Pyramid Schemes

By Carlos Pinto

        The old adage “if it’s too good to be true, it probably isn’t” is not always right, but in the case of a pyramid scheme, it certainly is. Although pyramid schemes can seem like unmissable opportunities, their other name -  pyramid scams - is a more accurate representation of them. Recently, I myself was invited to join a pyramid scam by a friend who has unknowingly been made a victim of one. Therefore, I hope to spread knowledge about this type of fraud as an effort to prevent more from falling victim to them.

        Pyramid scams have this name because a “pyramid” is exactly the shape that best depicts their business model. Basically, pyramid scams work by members recruiting new members, new members recruiting newer members, and those newer members recruiting even newer members... Hence rather than earning money by producing and selling something, top-level members earn money from the payments new members make to join the scam. This, however, is obviously unsustainable, as once the list of potential members dries up, no more money is put into the scam, leaving those at the top rich and those at the bottom empty-handed (and, in many cases, in debt). For example, if members of a pyramid scheme had to recruit six more members to turn a profit, by the 13th layer, a population greater than that of Earth would be necessary to maintain the scam, as a consequence of the exponential growth.  

        Pyramid scams can sound very tempting. They may promise great returns from little to no work and no risk, as well as wondrous perks, such expensive cars and trips. They may also attribute “cool” titles, such as “Triple Diamond” or “Ruby”, to the members in higher layers and with the most people below them. Be wary, nonetheless: “there is no such thing as a free lunch.” That is, if you are invited to join a business, question what it is about it that makes it viable and profitable. Is the product it sells priced reasonably, and does it have a wide consumer base or is its main source of revenue the money paid for by new members? It is also common for pyramid scams to sell “high-tech” products and have complex commission systems in an attempt to camouflage their true nature. 

        Pyramid scams are not just limited to consumer businesses, however. Ponzi schemes, which are a version of pyramid schemes adapted to the financial market, also rely on attracting new investors to make profit. In Ponzi Schemes, instead of the money from investors being, in fact, invested, their capital is used to repay investors who joined the scheme earlier. Similarly to pyramid scams, they often offer high returns at, supposedly, low to no risk.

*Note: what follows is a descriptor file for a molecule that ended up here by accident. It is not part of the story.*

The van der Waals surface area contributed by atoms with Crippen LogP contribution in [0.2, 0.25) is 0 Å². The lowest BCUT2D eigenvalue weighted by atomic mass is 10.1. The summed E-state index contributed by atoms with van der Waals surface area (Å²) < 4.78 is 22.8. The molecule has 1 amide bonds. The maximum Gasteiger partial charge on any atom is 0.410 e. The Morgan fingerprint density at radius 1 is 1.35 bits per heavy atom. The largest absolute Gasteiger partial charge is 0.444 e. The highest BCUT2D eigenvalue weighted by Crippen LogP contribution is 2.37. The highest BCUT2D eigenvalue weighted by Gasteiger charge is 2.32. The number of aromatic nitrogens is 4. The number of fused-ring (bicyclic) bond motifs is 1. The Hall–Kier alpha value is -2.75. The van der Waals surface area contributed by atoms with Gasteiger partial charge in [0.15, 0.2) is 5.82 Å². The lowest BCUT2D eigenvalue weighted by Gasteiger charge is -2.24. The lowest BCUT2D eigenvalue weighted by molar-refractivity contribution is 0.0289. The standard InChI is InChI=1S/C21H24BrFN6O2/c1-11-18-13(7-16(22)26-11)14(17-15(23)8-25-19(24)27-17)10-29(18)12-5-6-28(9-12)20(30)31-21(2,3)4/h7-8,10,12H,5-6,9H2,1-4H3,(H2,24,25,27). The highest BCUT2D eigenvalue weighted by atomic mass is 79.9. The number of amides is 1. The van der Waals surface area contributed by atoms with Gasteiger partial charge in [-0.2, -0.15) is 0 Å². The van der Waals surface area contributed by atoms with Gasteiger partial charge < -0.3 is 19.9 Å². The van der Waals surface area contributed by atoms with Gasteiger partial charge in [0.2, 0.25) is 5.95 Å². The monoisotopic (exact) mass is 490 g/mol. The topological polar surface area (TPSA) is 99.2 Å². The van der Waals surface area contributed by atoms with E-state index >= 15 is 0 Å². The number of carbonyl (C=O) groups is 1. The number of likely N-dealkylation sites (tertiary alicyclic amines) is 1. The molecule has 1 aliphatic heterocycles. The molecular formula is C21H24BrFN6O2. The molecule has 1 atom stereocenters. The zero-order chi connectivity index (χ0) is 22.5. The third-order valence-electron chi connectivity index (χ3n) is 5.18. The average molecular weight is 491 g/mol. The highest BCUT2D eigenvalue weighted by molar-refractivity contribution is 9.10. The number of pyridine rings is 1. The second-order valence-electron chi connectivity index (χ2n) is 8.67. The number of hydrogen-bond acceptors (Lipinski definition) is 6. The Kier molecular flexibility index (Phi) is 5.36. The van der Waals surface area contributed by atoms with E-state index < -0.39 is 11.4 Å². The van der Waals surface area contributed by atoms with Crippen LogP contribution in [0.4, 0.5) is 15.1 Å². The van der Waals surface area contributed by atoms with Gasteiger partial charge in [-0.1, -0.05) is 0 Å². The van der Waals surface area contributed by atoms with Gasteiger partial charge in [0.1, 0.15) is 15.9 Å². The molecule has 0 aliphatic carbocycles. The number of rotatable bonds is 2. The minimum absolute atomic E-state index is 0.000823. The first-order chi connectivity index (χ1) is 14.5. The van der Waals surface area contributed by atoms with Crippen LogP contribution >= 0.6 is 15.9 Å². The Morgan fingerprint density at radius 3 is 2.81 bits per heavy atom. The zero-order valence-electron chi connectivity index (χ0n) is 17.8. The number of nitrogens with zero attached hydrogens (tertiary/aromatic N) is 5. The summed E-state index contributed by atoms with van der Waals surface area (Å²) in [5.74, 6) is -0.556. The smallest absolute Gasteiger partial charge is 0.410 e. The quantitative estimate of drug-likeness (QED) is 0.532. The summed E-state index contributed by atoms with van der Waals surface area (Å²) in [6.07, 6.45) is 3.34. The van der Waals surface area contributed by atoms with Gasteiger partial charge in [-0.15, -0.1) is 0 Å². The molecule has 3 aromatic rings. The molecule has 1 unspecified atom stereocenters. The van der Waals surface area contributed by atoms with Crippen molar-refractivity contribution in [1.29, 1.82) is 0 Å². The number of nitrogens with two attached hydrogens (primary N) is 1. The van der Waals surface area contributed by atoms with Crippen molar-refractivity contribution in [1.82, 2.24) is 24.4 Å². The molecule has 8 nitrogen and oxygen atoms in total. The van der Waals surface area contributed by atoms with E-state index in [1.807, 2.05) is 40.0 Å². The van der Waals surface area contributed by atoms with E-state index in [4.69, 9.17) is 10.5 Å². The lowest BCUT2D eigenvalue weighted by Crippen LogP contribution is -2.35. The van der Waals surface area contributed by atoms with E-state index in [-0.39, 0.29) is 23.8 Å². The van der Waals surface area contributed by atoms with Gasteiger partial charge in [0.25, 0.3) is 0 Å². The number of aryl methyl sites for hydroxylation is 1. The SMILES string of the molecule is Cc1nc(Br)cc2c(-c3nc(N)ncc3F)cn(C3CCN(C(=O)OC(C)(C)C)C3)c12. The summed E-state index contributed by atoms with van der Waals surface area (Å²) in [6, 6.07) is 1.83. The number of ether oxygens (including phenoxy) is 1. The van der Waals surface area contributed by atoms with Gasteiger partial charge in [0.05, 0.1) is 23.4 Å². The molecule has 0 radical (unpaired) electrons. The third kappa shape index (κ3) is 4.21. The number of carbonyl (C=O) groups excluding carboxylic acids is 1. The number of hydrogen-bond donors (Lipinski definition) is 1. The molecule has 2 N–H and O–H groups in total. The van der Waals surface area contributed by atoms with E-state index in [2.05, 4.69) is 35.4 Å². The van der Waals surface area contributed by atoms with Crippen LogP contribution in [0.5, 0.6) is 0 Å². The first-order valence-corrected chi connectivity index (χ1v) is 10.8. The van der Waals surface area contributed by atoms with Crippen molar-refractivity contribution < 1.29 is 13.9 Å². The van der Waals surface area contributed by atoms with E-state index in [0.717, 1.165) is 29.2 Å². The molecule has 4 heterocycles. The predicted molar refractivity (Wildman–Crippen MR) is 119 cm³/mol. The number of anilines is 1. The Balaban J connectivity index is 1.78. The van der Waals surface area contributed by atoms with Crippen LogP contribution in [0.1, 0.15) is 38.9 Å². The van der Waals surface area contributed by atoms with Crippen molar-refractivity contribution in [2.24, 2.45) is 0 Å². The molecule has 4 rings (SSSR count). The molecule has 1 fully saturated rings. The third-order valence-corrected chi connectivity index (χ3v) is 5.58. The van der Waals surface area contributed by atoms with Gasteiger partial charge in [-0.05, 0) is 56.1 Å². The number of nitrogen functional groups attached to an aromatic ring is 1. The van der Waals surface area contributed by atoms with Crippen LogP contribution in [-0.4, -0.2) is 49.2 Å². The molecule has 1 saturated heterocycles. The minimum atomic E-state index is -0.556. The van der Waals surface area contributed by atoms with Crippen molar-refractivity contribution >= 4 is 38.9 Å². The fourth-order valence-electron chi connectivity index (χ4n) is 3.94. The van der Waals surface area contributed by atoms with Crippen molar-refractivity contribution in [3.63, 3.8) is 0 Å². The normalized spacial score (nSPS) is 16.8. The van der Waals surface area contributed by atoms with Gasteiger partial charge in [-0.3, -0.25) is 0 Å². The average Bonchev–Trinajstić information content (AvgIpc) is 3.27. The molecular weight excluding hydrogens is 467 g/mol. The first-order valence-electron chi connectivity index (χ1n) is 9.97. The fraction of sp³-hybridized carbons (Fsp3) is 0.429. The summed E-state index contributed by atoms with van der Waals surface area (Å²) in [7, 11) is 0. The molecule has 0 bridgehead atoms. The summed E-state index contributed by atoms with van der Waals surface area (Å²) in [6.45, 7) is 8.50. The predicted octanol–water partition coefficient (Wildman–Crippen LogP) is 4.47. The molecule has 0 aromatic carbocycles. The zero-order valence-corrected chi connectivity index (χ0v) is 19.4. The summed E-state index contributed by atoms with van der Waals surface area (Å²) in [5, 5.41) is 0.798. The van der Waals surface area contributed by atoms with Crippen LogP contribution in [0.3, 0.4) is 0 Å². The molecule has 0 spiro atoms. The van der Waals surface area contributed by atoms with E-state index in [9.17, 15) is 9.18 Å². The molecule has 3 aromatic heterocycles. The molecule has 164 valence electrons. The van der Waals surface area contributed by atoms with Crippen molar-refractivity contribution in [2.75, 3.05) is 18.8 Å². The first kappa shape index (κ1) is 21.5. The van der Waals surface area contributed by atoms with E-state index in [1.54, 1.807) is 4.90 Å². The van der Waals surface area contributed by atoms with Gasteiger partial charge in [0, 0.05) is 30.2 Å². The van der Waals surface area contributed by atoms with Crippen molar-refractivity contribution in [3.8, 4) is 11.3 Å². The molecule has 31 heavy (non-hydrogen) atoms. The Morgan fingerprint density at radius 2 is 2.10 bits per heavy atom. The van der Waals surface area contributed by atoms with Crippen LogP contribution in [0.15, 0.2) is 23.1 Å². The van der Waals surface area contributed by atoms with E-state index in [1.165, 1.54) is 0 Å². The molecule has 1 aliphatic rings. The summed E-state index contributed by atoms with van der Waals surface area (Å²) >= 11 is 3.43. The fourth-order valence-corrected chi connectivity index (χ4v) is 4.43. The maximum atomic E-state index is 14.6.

On December 10, 2008, what is probably the largest and most famous Ponzi scheme of all time was dismantled by the fraudster’s own sons. Bernie Madoff, a man many considered to be one of the most intelligent investors in the world, confessed to his sons that the wealth management arm of Bernard L. Madoff Investment Securities, was in reality a Ponzi scheme. His sons, in turn, told federal authorities about their father’s crimes, resulting in Bernie Maddof’s arrest on the day following his confession. In the end of his trial, Bernie Maddof pleaded guilty to fraud and was sentenced to 150 years in prison as well as forfeiture of US$17.179 billion, some of his victims included the Royal Bank of Scotland, the Royal Bank of Canada, HSBC, and Kevin Bacon. Bernie Maddof differed from most Ponzi scammers because, rather than openly courting potential investors, he would fend them off as if their investment wasn’t necessary. That is, he would play hard to get. This resulted in investors becoming more eager to join in and less concerned with how it worked in reality. 

        As evidenced by the list of Maddof’s victims, many amazingly smart people fell for his scam, which means pyramid scams can be incredibly deceiving. Hence, whenever a financial opportunity seems unmissable ask yourself whether you are really that lucky or whether there might be more to it than meets the eye (or ear). Don’t forget to always do your research and think logically when dealing with money.

Bernie Maddof

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